[0297] Throughout this disclosure, the terms "hypertension", "arterial hypertension" or "high blood pressure (HBP)" are used interchangeably and refer to an extremely common and highly preventable chronic condition in which blood pressure (BP) in the arteries is higher than normal or desired. If not properly controlled, it represents a significant risk factor for several serious cardiovascular and renal conditions. Hypertension may be a primary disease, called "essential hypertension" or "idiopathic hypertension", or it may be caused by or related to other diseases, in which case it is classified as "secondary hypertension". Essential hypertension accounts for 90-95% of all cases.

[0298] As used herein, the term "resistant hypertension" refers to hypertension that remains above goal blood pressure (usually less than 140/90 mmHg, although a lower goal of less than 130/80 mmHg is recommended for patients with comorbid diabetes or kidney disease), in spite of concurrent use of three antihypertensive agents belonging to different antihypertensive drug classes. People who require four or more drugs to control their blood pressure are also considered to have resistant hypertension. Hypertension is an extremely common comorbid condition in diabetes, affecting 20-60% of patients with diabetes, depending on obesity, ethnicity, and age. This type of hypertension is herein referred to as "diabetic hypertension". In type 2 diabetes, hypertension is often present as part of the metabolic syndrome of insulin resistance also including central obesity and dyslipidemia. In type 1 diabetes, hypertension may reflect the onset of diabetic nephropathy.

[0299] "Pulmonary hypertension (PH)", as used herein, is a disease characterized by sustained elevations of blood pressure in the pulmonary vasculature (pulmonary artery, pulmonary vein and pulmonary capillaries), which results in right heart hypertrophy, eventually leading to right heart failure and death. Common symptoms of PH include shortness of breath, dizziness and fainting, all of which are exacerbated by exertion. Without treatment, median life expectancy following diagnosis is 2.8 years. PH exists in many different forms, which are categorized according to their etiology. Categories include pulmonary arterial hypertension (PAH), PH with left heart disease, PH associated with lung diseases and/or hypoxaemia, PH due to chronic thrombotic and/or embolic disease and miscellaneous PH. PAH is rare in the general population, but the prevalence increases in association with certain common conditions such as HIV infection, scleroderma and sickle cell disease. Other forms of PH are generally more common than PAH, and, for instance, the association of PH with chronic obstructive pulmonary disease (COPD) is of particular concern. Current treatment for pulmonary hypertension depends on the stage and the mechanism of the disease.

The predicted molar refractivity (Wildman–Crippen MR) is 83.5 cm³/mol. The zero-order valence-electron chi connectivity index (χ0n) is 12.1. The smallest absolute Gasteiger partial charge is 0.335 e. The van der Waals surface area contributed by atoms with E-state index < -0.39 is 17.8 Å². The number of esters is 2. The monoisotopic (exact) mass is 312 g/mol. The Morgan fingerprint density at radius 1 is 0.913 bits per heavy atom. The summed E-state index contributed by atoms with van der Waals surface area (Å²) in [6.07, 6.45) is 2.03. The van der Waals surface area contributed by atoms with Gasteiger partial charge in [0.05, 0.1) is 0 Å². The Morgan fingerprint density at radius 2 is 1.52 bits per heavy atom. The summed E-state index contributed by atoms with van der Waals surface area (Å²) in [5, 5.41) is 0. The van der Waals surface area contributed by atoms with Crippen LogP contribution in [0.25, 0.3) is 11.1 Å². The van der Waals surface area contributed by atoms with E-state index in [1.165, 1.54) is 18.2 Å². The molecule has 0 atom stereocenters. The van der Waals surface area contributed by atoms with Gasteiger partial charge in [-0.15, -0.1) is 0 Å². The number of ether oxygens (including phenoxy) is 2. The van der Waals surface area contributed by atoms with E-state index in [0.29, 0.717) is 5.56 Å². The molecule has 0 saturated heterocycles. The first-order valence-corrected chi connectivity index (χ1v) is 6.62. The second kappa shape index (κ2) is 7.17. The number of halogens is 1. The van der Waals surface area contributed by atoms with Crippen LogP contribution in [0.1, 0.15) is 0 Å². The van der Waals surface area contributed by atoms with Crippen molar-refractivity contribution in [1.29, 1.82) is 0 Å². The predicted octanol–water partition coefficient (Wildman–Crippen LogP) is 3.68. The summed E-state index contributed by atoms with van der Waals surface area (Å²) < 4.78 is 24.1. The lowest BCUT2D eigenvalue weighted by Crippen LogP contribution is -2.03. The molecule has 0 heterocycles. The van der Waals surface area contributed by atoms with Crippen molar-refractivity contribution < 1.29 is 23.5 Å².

[0300] The term "coronary artery disease" refers to a condition in which the blood supply to the heart muscle is partially or completely blocked (ischemia of the heart muscle or myocardium). This reduced blood supply to the myocardium may result in a number of "acute myocardial syndromes": chest pain ("angina", also called "angina pectoris", stable or unstable) and different types of heart attacks ("myocardial infarction" or MI). One common cause of coronary artery disease is "atherosclerosis" which refers to hardening of the arteries, due to fatty deposits in the artery walls which then may progress through formation of atherosclerotic plaques, to narrowing and eventually blockage of blood flow to the in the artery. This process of atherosclerosis may affect other arteries as well, not just those of the heart. A blood clot is the most common cause of the blockage of the artery, as usually the artery is already partially blocked due to atherosclerotic plaque (atheroma), the atheroma may rupture or tear, leading to the formation of a clot. Occasionally, coronary artery disease is caused by spasm of a coronary artery, which can occur spontaneously or as a result of the use of certain drugs (e.g., cocaine, nicotine). Rarely, the cause of coronary artery disease is a birth defect, a viral infection (e.g., Kawasaki disease), systemic lupus erythematosus (lupus), inflammation of the arteries (arteritis), a blood clot that travelled from a heart chamber into one of the coronary arteries or physical damage (e.g., from injury or radiation therapy).

[0301] "Unstable angina", as used herein, refers to a change in the pattern of angina symptoms including prolonged or worsening angina and new onset of severe symptoms.